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So I've read the questions on here about hierarchical builds like: Creating a Hierarchical Build with SCons

I want to do real hierarchical construction of two standalone repos that both use scons that I set up as sub-repos using mercurial. Below is the file layout that illustrates what I want to do.

Desired Layout:

project_root/  (new project that builds bar app using the libfoo built from source)

    libfoo_subrepo/  (standalone project repo from bitbucket)
        src/
            SConscript
            libfoo.c
            libfoo.h
        test/
            SConscript
            test_foo.c
        SConstruct

    barapp_subrepo/  (standalone project repo from bitbucket that uses libfoo)
        src/
            SConscript
            bar.c
            bar.h
        test/
            SConscript
            test_bar.c
        SConstruct

    test/
        SConscript
        test_bar_with_foo.c
    SConstruct

So I have two separate repos, both using scons. The first one, libfoo, can be cloned standalone and built using scons. When running scons in the libfoo root directory, it builds a static library of libfoo in src/ and builds a unit test executable in test/ that links against the static library in src/.

The second repo has the bar app that depends on libfoo. It too can be cloned standalone and if libfoo is installed on the build system, it can be built using scons.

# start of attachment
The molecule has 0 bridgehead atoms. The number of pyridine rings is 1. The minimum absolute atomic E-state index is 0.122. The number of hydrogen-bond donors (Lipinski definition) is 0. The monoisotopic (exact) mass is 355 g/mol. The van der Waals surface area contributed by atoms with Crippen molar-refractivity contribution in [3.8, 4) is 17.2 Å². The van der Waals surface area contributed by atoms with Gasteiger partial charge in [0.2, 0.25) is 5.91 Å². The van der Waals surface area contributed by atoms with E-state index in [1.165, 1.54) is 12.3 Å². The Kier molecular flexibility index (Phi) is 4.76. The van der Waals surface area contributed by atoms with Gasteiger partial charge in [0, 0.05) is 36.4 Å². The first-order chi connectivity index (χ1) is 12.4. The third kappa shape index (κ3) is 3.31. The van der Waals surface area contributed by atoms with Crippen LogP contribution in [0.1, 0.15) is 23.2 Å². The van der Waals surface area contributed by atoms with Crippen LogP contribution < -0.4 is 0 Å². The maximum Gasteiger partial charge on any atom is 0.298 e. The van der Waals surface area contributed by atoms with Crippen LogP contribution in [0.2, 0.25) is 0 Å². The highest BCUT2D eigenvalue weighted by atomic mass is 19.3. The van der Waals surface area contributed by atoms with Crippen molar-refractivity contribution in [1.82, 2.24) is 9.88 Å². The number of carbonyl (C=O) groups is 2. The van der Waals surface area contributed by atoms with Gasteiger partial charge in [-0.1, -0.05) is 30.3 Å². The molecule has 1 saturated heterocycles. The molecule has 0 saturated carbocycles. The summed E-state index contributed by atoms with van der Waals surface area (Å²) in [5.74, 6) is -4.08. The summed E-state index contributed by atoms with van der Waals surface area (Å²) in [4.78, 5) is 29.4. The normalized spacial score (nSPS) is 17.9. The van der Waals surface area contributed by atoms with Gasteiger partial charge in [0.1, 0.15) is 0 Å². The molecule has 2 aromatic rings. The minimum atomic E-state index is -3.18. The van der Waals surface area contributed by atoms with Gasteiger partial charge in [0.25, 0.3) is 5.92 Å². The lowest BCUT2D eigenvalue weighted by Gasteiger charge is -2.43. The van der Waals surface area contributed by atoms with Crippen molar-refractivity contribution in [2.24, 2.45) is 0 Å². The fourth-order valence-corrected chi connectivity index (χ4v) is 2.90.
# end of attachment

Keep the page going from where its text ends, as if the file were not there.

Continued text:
What I want to do, is set up a new repo (project_root) that has both the libfoo and bar app repos set as subrepos using mercurial. So when you clone this new repo, it automatically pulls down bar app and it's dependency, libfoo. Then I want to be able to run scons in the root of this new repo and have it execute scons in the libfoo_subrepo/ root to build libfoo and it's unit tests. Then I want it to run scons in the barapp_subrepo/ root to build bar and tell it to link against the libfoo static library in libfoo_subrepo/src/. Lastly, I want it to build some new unit tests in tests/ that use both the libfoo static library and the source files from bar app to test bar app and libfoo when combined together.

As far as I can tell from reading the scons documentation is that I would need to create a custom Builder for "subrepo" that would run scons in a sub-shell. Then I could add libfoo.subrepo and barapp.subrepo to the project_root/ directory and some how rig it so that when the builder goes to execute the command to build libfoo.subrepo that it translates the source name into a path that it executes scons in.

building 'libfoo.subrepo' translates into executing 'cd libfoo_subrepo; scons'

It looks to me like scons cannot recursively build standalone scons projects. Everything I've read assumes you have the ability to create SConscript files in the subfolders and then have the root SConstruct file depend on the SConscript files. Please tell me there is a way to do what I want with scons. I don't want to go back to make.

Thanks.

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2 Answers 2

up vote 5 down vote accepted

Im not sure why you would need to make a custom builder, if I understand you correctly, I think everything you need can be done with SCons and its builtin builders.

To do what you explain, you would indeed need 3 Seperate SConsctruct files, to be able to do 3 seperate builds. I would also add 3 SConscript files and make all of them as follows: